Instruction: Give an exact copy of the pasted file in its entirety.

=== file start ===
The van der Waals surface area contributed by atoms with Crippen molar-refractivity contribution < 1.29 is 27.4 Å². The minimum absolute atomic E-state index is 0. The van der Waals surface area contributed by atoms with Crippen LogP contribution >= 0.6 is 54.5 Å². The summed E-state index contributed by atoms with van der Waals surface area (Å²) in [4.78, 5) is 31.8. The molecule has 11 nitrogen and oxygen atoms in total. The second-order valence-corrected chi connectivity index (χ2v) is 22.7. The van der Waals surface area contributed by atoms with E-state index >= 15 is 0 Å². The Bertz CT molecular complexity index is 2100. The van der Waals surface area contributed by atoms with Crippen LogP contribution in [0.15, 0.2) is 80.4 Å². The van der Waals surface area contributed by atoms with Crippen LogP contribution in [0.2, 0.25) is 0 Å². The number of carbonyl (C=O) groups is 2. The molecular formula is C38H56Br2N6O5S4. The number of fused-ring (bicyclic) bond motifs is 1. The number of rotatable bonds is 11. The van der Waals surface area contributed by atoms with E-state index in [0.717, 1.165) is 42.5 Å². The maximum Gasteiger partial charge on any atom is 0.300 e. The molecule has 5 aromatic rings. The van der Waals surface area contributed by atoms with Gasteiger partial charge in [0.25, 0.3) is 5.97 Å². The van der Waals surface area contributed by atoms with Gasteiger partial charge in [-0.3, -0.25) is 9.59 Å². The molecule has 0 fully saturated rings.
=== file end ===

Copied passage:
The van der Waals surface area contributed by atoms with Crippen molar-refractivity contribution < 1.29 is 27.4 Å². The minimum absolute atomic E-state index is 0. The van der Waals surface area contributed by atoms with Crippen LogP contribution >= 0.6 is 54.5 Å². The summed E-state index contributed by atoms with van der Waals surface area (Å²) in [4.78, 5) is 31.8. The molecule has 11 nitrogen and oxygen atoms in total. The second-order valence-corrected chi connectivity index (χ2v) is 22.7. The van der Waals surface area contributed by atoms with E-state index >= 15 is 0 Å². The Bertz CT molecular complexity index is 2100. The van der Waals surface area contributed by atoms with Crippen LogP contribution in [0.15, 0.2) is 80.4 Å². The van der Waals surface area contributed by atoms with Crippen LogP contribution in [0.2, 0.25) is 0 Å². The number of carbonyl (C=O) groups is 2. The molecular formula is C38H56Br2N6O5S4. The number of fused-ring (bicyclic) bond motifs is 1. The number of rotatable bonds is 11. The van der Waals surface area contributed by atoms with E-state index in [0.717, 1.165) is 42.5 Å². The maximum Gasteiger partial charge on any atom is 0.300 e. The molecule has 5 aromatic rings. The van der Waals surface area contributed by atoms with Gasteiger partial charge in [0.25, 0.3) is 5.97 Å². The van der Waals surface area contributed by atoms with Gasteiger partial charge in [-0.3, -0.25) is 9.59 Å². The molecule has 0 fully saturated rings.